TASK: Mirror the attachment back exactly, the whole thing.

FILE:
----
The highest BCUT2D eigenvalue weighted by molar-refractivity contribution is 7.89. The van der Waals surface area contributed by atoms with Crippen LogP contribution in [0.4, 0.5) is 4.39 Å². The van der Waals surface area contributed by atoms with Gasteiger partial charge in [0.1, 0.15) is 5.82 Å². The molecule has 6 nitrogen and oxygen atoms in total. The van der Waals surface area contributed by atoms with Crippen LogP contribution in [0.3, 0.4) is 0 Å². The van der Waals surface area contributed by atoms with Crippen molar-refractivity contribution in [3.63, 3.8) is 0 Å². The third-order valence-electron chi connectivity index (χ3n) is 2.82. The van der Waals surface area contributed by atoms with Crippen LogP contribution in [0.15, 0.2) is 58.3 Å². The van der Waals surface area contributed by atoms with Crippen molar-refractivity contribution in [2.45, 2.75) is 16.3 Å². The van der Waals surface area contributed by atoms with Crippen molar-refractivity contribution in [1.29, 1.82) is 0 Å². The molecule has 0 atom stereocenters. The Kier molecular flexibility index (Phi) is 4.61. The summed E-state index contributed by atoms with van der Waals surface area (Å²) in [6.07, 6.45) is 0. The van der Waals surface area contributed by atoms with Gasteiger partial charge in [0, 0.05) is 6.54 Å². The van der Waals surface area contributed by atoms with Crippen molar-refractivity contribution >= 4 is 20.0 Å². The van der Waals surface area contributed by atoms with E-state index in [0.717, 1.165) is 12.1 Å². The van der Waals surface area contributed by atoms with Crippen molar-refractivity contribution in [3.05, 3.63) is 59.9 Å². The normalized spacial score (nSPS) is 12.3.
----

The highest BCUT2D eigenvalue weighted by molar-refractivity contribution is 7.89. The van der Waals surface area contributed by atoms with Crippen LogP contribution in [0.4, 0.5) is 4.39 Å². The van der Waals surface area contributed by atoms with Gasteiger partial charge in [0.1, 0.15) is 5.82 Å². The molecule has 6 nitrogen and oxygen atoms in total. The van der Waals surface area contributed by atoms with Crippen LogP contribution in [0.3, 0.4) is 0 Å². The van der Waals surface area contributed by atoms with Crippen molar-refractivity contribution in [3.63, 3.8) is 0 Å². The third-order valence-electron chi connectivity index (χ3n) is 2.82. The van der Waals surface area contributed by atoms with Crippen LogP contribution in [0.15, 0.2) is 58.3 Å². The van der Waals surface area contributed by atoms with Crippen molar-refractivity contribution in [2.45, 2.75) is 16.3 Å². The van der Waals surface area contributed by atoms with Crippen molar-refractivity contribution in [1.29, 1.82) is 0 Å². The molecule has 0 atom stereocenters. The Kier molecular flexibility index (Phi) is 4.61. The summed E-state index contributed by atoms with van der Waals surface area (Å²) in [6.07, 6.45) is 0. The van der Waals surface area contributed by atoms with Gasteiger partial charge in [0, 0.05) is 6.54 Å². The van der Waals surface area contributed by atoms with Crippen molar-refractivity contribution >= 4 is 20.0 Å². The van der Waals surface area contributed by atoms with E-state index in [0.717, 1.165) is 12.1 Å². The van der Waals surface area contributed by atoms with Crippen molar-refractivity contribution in [3.05, 3.63) is 59.9 Å². The normalized spacial score (nSPS) is 12.3.